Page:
Update: Orca Badly Hurt in SeaWorld Clash
After visiting SeaWorld and taking photographs of Nakai’s injury (two of which are shown below), Dr. Ingrid N. Visser, founder and principal scientist of the Orca Research Trust, found that there are “puncture marks that match orca teeth spacing,” which “is a clear indication that an altercation between the orcas was involved.” The puncture marks in question can be seen at the bottom right of the wound in the first photo below:
© Ingrid N. Visser, Ph.D.
©Ingrid N. Visser, Ph.D.
This evidence strongly suggests that Nakai’s wound was indeed caused by a bite resulting from incompatible confinement rather than contacting with the side of the pool, as SeaWorld has alleged.
Originally posted September 28:
Following a serious and gruesome injury to an orca in an avoidable attack, PETA has submitted a complaint asking the U.S. Department of Agriculture to take disciplinary action against SeaWorld for housing orcas incompatibly in violation of the Animal Welfare Act (AWA).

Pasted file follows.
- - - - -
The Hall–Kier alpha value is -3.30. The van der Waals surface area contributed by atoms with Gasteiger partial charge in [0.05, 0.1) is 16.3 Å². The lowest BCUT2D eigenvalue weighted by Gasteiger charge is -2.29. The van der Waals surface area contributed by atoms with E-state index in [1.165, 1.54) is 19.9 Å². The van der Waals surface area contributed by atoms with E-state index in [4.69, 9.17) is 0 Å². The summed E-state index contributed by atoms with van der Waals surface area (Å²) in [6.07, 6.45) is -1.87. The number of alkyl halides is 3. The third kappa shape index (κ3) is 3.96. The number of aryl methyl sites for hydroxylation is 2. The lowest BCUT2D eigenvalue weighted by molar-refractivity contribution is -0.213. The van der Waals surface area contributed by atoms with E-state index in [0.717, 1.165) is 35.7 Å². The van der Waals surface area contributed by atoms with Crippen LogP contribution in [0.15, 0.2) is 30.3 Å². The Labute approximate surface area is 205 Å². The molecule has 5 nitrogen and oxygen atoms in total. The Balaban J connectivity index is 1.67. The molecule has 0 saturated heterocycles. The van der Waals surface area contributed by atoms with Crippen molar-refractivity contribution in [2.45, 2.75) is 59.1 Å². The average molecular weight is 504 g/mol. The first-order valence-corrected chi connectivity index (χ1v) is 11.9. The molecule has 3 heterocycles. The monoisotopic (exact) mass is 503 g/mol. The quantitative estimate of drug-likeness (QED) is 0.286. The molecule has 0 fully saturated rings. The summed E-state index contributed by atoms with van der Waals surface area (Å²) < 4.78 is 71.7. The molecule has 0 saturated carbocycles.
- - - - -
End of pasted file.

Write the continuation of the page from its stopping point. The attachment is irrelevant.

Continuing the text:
As you can see in these disturbing photographs, Nakai, an 11-year-old male orca at SeaWorld in San Diego, sustained a laceration so significant that, as a whistleblower said, “a dinner plate-sized chunk of his lower mandible [has been] sheared off, exposing underlying tissues, and bone.” The flesh cut from him “was big enough and intact enough for SeaWorld to retrieve it from the bottom of the pool.”
According to the whistleblower’s report to journalist Tim Zimmermann, Nakai’s injury was a result of “a major altercation” between Nakai and two other orcas, Keet and Ikaika. The AWA makes it clear that “marine mammals that are not compatible must not be housed in the same enclosure.” Yet SeaWorld parks have a long history of housing incompatible orcas from widely divergent groups together in enclosures—and the result has been stress, agitation, aggressive and bloody raking, serious injury, and death.
What You Can Do
It’s clear that SeaWorld can’t be trusted to make the safety and well-being of marine animals its top priority. Please don’t ever visit SeaWorld (or any other marine-mammal park)—and tell company executives why you won’t support the abuse of Nakai and the other intelligent, complex animals they’ve imprisoned and enslaved.